While we haven’t included ex_doc in our workflow yet, we have added a bunch of documentation in our code, and it’s already paying dividends; newer team members mentioned that the onboarding process is more accessible thanks to that documentation.
While we were refactoring, we made many decisions to improve the current codebase, among them, one of the most recent was that we identified that the company was losing money when an agent/user started a session (LOGON) in a 3rd party system. Still, the agent wasn’t READY to operate. The interaction with the 3rd party service was something like this:
- Every second a process collected data from the 3rd party service because they didn’t offer a webhook that allowed us to subscribe to those events
- Then, the producer sent all the collected messages to some other modules via Phoenix Channels, among the one that was in charge of forcing those agents to be READY to operate
- The process that put READY those agents was only one instance of a GenServer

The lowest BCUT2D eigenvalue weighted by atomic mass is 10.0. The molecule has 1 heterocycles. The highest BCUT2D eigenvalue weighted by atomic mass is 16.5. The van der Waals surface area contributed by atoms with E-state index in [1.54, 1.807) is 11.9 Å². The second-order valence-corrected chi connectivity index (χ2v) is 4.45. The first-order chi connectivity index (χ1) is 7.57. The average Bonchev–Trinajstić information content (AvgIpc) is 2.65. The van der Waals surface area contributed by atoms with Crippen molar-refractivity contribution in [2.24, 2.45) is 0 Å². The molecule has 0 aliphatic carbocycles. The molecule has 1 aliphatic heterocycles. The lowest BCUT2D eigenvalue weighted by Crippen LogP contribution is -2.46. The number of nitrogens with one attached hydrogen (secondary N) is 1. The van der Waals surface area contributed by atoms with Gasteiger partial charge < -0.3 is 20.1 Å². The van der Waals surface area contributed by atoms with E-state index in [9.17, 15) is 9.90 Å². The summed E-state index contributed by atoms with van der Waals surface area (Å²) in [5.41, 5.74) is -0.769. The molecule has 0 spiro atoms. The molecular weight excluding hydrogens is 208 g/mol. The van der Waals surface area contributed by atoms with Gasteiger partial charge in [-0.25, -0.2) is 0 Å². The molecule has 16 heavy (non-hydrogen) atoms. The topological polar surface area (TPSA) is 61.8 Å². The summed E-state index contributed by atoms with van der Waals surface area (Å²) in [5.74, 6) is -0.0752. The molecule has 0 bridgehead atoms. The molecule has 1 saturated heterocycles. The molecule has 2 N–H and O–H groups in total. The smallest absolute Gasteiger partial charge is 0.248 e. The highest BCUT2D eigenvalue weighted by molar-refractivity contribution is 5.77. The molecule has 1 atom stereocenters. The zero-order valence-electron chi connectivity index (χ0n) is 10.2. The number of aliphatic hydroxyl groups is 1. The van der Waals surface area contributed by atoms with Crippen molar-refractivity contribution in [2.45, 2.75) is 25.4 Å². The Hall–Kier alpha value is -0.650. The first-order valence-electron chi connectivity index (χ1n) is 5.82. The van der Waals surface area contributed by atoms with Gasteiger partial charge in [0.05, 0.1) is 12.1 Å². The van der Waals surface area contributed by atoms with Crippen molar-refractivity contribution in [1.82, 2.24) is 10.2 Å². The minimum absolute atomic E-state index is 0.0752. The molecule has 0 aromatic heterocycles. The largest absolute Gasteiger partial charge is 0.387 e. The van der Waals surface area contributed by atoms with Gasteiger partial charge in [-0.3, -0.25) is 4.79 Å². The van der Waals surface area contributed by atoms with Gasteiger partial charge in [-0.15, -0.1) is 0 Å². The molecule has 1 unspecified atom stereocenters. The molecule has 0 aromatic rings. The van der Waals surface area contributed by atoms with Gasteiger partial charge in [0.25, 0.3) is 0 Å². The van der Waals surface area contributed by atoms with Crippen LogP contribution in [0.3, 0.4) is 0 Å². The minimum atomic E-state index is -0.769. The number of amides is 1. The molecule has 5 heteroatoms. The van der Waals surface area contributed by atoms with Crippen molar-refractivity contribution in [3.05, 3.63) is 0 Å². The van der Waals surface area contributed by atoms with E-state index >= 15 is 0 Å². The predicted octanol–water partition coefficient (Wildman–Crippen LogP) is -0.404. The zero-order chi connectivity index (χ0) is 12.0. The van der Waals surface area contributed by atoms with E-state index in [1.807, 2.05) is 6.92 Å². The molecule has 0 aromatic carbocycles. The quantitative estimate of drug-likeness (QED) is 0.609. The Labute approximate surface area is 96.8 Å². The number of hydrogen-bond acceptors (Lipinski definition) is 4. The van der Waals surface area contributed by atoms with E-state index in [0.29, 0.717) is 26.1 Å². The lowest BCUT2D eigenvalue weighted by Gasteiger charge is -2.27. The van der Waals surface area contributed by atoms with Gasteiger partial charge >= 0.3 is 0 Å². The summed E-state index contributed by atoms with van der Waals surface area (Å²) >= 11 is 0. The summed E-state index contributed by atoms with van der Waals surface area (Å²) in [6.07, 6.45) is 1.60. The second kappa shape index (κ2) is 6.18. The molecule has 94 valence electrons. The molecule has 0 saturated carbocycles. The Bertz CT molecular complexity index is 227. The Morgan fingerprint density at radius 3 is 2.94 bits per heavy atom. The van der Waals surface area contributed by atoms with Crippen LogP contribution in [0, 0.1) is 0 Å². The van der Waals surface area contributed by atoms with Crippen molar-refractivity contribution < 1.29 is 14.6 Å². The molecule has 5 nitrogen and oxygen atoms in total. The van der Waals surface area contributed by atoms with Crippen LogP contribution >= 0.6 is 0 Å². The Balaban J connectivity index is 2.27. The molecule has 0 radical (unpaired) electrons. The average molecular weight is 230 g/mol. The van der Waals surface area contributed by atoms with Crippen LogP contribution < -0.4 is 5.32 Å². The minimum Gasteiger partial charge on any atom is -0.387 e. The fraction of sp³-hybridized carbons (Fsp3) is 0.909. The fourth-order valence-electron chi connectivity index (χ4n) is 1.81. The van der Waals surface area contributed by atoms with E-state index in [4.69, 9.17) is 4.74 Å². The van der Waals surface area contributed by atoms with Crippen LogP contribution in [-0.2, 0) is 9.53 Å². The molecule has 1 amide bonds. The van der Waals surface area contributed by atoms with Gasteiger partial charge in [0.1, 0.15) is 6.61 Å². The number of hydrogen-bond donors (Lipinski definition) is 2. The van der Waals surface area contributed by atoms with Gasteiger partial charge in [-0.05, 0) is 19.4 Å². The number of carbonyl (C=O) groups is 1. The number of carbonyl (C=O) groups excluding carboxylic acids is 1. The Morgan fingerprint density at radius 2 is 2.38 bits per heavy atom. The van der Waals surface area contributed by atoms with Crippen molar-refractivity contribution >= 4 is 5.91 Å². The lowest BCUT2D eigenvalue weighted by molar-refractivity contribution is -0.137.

So, given the previous scenario and given that a GenServer can process only one message at a time, we had some agents in the NOT_READY state waiting for the FORCE_READY operation. What we did, in this case, was to split the input per agent IDs and then dynamically create GenServers where its state was all around the agent/user, once the agent finished its session, we stopped that GenServer instance. This change allowed us to increase our FORCE_READY operations thanks to the concurrency and prepared us for a new feature, which kicked users after a configurable time of inactivity.